A place for Drachenwald's scribes to hang out, learn, discuss and critique each others work.

Friday, December 12, 2014

Interlinear glosses in medieval manuscripts

At ID coronet two weeks ago, my evil twin was made a member of the Orden des Lindquistringes, and I had the privilege of doing her scroll. My exemplar, Oxford Bodleian MS Auct. D.4.6., had a large font with a lot of space between the lines, which spaces were filled up with a gloss in a much smaller font. In my interpretation of this, I wrote the text in Latin and then "glossed" it in English -- a proper gloss, part translation, part commentary. I posted the scroll to the SCA Scroll Gallery group on FB, and in commentary on it, someone asked for evidence for similar bilingual interlinear glosses. In the course of rounding up examples, I decided the thing to do was the write a blog post about them.

It's easy to find monolingual interlinear glosses; my exemplar was one. Introduction to Manuscript Studies by Raymond Clemens & Timothy Graham, has a number of other examples, as well as discussion, on pp. 39-43 and pp. 182-183. It took a bit more digging to find bilingual ones, but the results are fascinating:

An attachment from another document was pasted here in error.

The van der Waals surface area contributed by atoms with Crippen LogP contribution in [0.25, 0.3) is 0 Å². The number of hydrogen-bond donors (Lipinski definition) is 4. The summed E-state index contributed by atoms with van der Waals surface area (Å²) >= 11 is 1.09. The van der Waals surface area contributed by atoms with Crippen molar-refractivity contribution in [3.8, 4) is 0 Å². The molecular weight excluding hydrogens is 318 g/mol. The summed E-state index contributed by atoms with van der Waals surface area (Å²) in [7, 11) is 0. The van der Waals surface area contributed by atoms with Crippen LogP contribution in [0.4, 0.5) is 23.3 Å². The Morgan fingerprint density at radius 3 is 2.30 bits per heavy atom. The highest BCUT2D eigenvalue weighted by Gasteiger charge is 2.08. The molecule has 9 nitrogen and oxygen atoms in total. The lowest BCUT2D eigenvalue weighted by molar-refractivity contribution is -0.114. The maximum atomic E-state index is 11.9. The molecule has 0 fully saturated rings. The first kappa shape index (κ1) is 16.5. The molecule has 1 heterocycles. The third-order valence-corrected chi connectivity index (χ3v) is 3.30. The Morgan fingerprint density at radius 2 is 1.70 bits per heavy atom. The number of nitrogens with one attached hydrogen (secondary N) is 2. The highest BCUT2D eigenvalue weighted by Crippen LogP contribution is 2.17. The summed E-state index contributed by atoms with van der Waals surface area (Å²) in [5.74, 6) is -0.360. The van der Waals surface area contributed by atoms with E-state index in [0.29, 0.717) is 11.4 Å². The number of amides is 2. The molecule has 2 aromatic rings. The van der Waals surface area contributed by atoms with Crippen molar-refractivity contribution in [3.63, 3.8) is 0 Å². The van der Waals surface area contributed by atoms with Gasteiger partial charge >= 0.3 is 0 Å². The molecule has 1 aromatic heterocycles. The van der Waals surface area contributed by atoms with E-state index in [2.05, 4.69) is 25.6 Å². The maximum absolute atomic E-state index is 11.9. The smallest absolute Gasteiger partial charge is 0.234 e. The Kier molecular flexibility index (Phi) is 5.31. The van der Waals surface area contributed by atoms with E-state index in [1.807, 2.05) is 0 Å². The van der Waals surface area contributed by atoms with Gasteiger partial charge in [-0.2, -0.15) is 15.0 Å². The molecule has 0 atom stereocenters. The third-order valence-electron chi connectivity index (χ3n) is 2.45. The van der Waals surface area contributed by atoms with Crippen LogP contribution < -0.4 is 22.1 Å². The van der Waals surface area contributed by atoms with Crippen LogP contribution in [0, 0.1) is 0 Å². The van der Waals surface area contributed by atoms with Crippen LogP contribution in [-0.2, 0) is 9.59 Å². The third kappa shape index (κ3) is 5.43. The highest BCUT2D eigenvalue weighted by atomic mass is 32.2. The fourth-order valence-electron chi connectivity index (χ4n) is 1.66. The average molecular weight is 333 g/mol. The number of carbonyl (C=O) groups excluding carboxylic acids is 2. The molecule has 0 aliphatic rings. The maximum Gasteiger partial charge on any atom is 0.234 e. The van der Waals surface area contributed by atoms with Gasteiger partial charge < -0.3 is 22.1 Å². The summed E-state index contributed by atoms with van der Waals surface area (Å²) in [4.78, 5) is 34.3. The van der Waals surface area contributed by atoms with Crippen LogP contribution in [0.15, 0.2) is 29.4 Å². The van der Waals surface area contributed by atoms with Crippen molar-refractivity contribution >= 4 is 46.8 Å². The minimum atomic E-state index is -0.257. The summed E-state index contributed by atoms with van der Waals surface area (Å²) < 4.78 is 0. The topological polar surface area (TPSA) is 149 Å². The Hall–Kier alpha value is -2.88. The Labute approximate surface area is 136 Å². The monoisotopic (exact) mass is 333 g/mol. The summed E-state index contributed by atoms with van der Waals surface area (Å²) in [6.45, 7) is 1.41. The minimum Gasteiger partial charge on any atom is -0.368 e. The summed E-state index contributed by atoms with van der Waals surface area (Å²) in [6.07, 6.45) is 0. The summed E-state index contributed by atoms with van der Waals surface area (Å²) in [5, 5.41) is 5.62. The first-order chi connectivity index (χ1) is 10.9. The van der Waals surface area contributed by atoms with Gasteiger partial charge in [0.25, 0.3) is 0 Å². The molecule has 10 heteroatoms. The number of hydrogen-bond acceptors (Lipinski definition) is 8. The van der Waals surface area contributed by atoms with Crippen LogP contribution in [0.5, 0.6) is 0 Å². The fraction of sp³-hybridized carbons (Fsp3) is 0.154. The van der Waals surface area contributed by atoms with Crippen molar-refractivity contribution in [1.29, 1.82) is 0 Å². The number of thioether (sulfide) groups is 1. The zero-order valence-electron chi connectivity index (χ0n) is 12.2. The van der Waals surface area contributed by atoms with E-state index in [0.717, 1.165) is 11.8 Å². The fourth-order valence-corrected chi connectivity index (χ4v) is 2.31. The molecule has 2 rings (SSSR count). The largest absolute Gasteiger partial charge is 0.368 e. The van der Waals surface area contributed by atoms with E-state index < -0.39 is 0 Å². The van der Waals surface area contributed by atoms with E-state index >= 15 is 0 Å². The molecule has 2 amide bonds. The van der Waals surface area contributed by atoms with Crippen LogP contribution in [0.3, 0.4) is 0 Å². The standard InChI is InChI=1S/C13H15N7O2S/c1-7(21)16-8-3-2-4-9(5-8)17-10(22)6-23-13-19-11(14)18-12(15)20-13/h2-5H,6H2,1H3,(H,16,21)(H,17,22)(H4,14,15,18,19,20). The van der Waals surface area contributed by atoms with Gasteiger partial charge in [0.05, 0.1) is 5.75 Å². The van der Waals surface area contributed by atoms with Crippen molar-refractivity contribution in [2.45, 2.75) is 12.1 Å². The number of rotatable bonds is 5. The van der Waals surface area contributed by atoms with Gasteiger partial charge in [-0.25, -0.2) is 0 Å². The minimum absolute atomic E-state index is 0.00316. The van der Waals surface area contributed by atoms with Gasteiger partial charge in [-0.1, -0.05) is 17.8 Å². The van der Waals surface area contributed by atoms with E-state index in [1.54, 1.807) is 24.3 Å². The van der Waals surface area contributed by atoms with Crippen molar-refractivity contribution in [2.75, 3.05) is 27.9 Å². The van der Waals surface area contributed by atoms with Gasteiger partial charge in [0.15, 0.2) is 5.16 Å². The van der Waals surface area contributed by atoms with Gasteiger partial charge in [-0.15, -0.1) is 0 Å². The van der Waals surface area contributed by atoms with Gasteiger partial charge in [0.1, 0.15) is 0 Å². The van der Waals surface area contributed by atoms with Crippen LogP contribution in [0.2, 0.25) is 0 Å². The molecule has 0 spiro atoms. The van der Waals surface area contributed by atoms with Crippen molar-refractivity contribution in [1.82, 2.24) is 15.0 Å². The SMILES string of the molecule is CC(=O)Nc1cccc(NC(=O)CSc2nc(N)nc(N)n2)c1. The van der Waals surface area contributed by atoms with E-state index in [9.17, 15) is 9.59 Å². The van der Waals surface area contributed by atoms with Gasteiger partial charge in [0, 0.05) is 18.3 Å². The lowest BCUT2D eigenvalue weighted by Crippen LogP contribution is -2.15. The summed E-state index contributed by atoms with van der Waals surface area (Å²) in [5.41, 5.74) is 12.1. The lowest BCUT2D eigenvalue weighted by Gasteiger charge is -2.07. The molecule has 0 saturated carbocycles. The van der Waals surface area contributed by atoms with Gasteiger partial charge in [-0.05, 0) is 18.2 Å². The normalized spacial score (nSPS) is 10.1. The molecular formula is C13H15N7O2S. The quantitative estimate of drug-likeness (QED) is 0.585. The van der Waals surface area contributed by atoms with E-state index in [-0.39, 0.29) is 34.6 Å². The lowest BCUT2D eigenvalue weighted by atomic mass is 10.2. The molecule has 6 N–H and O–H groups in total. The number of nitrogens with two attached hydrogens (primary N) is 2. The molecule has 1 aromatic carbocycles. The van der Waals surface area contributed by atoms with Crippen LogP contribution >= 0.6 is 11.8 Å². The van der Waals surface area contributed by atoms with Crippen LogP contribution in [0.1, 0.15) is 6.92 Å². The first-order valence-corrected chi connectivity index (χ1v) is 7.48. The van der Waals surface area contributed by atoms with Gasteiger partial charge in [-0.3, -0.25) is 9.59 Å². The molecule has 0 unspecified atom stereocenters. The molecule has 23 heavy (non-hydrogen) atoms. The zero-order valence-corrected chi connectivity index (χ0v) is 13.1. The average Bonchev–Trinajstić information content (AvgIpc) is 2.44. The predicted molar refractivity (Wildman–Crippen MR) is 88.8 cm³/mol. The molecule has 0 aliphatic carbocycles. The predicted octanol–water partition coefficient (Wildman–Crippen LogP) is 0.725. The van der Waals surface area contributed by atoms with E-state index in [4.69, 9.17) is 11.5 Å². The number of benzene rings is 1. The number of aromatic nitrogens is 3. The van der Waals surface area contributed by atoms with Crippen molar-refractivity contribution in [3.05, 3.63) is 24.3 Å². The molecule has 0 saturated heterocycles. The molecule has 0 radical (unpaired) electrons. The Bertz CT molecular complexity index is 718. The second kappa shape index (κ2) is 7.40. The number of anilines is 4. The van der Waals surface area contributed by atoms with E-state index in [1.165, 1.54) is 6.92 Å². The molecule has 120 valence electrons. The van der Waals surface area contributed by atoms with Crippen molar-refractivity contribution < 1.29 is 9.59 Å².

And while not exactly about glosses, this has some lovely examples of bilingual texts.

For further reading, consult:

  • "Latin and Vernacular Glossing", ch. 1 of Teaching and Learning Latin in Thirteenth-century England: Texts by Tony Hunt.
  • The Culture of Translation in Anglo-Saxon England, by Robert Stanton, starting at p. 34
  • "The Aldhelm Glosses" in The Intellectual Foundations of the English Benedictine Reform, by Mechthild Gretsch.
  • "Syntactical Glosses in Latin Manuscripts of Anglo-Saxon Provenance", by Fred C. Robinson, Speculum 48, No. 3 (Jul., 1973), pp. 443-475.

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